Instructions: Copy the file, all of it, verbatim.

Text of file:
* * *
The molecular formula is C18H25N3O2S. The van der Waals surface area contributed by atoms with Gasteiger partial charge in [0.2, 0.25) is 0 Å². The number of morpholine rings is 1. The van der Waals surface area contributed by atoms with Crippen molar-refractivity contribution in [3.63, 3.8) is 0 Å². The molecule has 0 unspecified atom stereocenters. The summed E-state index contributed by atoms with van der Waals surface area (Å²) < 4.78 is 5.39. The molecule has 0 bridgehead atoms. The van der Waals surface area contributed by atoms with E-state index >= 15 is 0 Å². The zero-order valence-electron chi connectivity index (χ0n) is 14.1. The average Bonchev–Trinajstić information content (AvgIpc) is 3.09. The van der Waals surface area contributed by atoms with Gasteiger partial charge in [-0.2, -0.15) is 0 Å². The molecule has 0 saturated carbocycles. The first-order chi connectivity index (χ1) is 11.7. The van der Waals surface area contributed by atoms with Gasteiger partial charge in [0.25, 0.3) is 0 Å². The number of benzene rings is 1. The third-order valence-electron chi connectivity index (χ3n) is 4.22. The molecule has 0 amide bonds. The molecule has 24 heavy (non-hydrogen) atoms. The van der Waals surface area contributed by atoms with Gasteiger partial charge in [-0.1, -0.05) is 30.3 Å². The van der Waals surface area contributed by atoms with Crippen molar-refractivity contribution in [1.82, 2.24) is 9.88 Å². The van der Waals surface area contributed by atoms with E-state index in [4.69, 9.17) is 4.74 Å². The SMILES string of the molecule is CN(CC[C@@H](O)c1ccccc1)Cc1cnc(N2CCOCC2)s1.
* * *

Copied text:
The molecular formula is C18H25N3O2S. The van der Waals surface area contributed by atoms with Gasteiger partial charge in [0.2, 0.25) is 0 Å². The number of morpholine rings is 1. The van der Waals surface area contributed by atoms with Crippen molar-refractivity contribution in [3.63, 3.8) is 0 Å². The molecule has 0 unspecified atom stereocenters. The summed E-state index contributed by atoms with van der Waals surface area (Å²) < 4.78 is 5.39. The molecule has 0 bridgehead atoms. The van der Waals surface area contributed by atoms with E-state index >= 15 is 0 Å². The zero-order valence-electron chi connectivity index (χ0n) is 14.1. The average Bonchev–Trinajstić information content (AvgIpc) is 3.09. The van der Waals surface area contributed by atoms with Gasteiger partial charge in [-0.2, -0.15) is 0 Å². The molecule has 0 saturated carbocycles. The first-order chi connectivity index (χ1) is 11.7. The van der Waals surface area contributed by atoms with Gasteiger partial charge in [0.25, 0.3) is 0 Å². The number of benzene rings is 1. The third-order valence-electron chi connectivity index (χ3n) is 4.22. The molecule has 0 amide bonds. The molecule has 24 heavy (non-hydrogen) atoms. The van der Waals surface area contributed by atoms with Gasteiger partial charge in [-0.1, -0.05) is 30.3 Å². The van der Waals surface area contributed by atoms with Crippen molar-refractivity contribution in [1.82, 2.24) is 9.88 Å². The van der Waals surface area contributed by atoms with E-state index in [4.69, 9.17) is 4.74 Å². The SMILES string of the molecule is CN(CC[C@@H](O)c1ccccc1)Cc1cnc(N2CCOCC2)s1.